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While separation may be a difficult and emotional time, which may create uncertainty for you, your children and your partner, some necessary practicalities are involved.
Firstly, while the act of separation may be rather obvious, one party must communicate the end of the relationship to the other party.
It is important to note the date of separation. Why?
A married couple need to be separated for 12 months prior to applying for a divorce. In a de facto relationship, a property settlement must be commenced within 2 years from the date of separation. The date will also be relevant for government agencies such as Centrelink and Child Support Agency.
Who is going to remain living in the home?
This may depend on who has the primary care of any children of the relationship, who has alternative accommodation (e.g. relatives) or the means to be pay rent, if you are comfortable or safe to stay in the house.
Other interim considerations:
- Changing passwords on your computer, apps on your phone, or PIN numbers to bank accounts or credit cards
- Redirect your mail
- How are you going to pay the mortgage, support your children or the partner with little or no income? Establish a bank account in your sole name for any surplus income or benefits to be redirected to this account.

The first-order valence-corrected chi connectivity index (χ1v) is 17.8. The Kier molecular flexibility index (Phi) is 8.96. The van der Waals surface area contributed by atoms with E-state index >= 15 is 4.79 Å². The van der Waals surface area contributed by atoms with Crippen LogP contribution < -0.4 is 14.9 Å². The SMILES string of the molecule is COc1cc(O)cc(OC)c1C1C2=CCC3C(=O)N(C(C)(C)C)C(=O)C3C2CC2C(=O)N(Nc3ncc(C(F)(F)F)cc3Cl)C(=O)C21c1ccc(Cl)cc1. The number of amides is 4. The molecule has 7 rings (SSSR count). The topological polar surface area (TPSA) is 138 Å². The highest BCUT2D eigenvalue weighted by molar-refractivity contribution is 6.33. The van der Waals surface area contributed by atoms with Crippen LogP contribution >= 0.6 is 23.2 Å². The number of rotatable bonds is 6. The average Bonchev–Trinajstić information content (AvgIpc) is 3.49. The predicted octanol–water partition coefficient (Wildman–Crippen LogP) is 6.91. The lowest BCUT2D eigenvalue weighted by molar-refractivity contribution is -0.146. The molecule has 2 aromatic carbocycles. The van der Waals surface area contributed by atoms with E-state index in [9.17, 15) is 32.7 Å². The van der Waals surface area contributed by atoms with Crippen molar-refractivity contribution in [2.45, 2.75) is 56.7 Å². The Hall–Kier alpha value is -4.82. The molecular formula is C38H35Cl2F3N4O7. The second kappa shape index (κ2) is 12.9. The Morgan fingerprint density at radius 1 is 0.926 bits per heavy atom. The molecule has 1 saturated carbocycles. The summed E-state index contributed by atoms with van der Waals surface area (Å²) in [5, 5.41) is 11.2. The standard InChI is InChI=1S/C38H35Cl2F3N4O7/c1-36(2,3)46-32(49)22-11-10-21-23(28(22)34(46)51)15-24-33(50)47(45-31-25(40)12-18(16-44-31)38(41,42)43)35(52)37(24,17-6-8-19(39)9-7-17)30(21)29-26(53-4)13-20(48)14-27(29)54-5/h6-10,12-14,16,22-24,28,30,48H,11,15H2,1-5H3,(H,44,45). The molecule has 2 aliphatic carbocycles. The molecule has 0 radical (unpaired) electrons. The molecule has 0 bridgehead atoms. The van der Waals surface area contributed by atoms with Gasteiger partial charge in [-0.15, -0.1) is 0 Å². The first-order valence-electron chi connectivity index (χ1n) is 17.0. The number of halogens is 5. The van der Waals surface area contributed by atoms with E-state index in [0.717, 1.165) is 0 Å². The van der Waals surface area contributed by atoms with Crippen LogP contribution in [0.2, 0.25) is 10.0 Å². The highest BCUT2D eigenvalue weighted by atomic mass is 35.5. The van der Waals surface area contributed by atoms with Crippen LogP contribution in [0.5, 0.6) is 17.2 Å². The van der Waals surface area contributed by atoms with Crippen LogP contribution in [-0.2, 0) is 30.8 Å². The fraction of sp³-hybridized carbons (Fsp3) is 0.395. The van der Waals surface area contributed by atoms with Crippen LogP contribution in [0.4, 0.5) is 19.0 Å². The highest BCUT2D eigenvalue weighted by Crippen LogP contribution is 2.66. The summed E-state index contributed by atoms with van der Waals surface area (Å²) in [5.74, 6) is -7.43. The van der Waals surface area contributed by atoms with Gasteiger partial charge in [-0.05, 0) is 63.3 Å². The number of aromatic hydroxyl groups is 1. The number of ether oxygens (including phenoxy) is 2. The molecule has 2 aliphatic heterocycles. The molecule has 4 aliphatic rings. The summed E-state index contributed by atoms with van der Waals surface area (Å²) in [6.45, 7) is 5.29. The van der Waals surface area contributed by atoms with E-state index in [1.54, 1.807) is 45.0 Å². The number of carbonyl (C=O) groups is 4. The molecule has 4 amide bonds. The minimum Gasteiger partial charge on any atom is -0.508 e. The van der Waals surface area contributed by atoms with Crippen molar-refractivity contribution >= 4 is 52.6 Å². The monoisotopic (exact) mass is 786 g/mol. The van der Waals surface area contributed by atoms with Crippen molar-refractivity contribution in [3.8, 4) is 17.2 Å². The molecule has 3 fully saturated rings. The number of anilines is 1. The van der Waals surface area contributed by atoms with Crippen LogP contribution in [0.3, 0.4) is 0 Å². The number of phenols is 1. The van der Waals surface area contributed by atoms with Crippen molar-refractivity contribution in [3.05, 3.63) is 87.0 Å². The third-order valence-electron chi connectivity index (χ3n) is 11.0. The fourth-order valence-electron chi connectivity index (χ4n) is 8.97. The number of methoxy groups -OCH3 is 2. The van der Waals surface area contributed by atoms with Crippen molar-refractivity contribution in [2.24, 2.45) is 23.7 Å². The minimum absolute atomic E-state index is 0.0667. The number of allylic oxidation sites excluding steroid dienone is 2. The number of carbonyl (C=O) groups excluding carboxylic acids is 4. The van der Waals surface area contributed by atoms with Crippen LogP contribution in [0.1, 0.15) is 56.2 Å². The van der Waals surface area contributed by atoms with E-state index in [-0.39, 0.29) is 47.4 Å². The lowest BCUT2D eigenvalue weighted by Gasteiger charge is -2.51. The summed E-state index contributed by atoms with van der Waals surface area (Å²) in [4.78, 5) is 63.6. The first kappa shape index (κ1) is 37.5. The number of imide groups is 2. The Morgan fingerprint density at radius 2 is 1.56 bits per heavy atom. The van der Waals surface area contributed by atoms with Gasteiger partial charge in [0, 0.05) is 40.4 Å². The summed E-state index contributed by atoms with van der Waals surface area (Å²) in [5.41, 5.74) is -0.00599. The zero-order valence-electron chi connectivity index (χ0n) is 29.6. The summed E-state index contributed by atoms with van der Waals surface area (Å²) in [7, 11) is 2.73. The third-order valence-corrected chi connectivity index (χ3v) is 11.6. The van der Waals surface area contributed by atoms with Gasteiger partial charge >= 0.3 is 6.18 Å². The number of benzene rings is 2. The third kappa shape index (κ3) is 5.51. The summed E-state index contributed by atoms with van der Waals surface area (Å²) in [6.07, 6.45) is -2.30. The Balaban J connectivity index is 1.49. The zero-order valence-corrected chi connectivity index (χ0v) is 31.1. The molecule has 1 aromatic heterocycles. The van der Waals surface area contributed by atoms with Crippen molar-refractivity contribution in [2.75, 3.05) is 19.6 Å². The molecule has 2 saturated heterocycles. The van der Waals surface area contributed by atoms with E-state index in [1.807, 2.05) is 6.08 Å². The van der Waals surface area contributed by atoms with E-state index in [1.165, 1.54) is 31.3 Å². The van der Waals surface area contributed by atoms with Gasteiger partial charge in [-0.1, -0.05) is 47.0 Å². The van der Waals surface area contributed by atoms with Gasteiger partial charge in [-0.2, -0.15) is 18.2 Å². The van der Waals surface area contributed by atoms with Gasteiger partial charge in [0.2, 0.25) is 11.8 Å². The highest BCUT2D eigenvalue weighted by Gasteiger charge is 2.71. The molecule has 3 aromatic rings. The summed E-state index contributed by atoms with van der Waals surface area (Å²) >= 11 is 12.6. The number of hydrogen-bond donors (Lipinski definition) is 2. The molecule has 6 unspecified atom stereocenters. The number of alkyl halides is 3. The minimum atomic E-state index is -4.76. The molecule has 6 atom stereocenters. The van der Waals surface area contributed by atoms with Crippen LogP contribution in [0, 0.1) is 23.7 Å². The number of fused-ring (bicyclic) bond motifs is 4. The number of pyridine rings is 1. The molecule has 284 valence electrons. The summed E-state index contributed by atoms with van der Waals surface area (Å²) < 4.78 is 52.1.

- If it is possible, discuss with your partner what is to happen with any funds remaining in any joint accounts. It may be beneficial to attend at the bank and ensure both persons are required to sign to withdraw money or otherwise deal with the account or funds (provided this is
- Discuss how joint credit cards are to be used or are they to be paid out and closed.
- Review your health insurance. You may wish to set up a new policy or discuss who will pay for and remain on the policy.
If you are involved in a property settlement in the future, you will have a duty to disclose. Gather copies of bank and credit card statements, tax returns, superannuation statements, car registration in your sole name, payslips from your employment and any other documents related to assets or liabilities you may have.
If there are children of the relationship, arrangements must be made for their financial support. Centrelink or Department of Human Services (Child Support) may assist you in this regard.
Your Will and Enduring Power of Attorney
You may wish to change your Will or Power of Attorney if your partner was an executor/attorney or beneficiary or change your nominated beneficiaries on your superannuation or life insurance policies. Remember to consider whether your partner may need access to some funds to support your children if
you die. If your partner is irresponsible with money, who might be the appropriate person to be the Trustee for your children?
Our specialist family lawyers at South Geldard Lawyers in Rockhampton can help. Please contact us on (07) 4936 9100 or through the website to arrange a fixed fee appointment for advice on family law matter such as:
- Initial advice on separation
- Property Settlement
- Parenting Matters
- Child Support Agreements
- Domestic Violence
- Will or Enduring Power of Attorney
It is important to seek specific advice regarding your circumstances as this fact sheet provides general information only and does not constitute legal advice.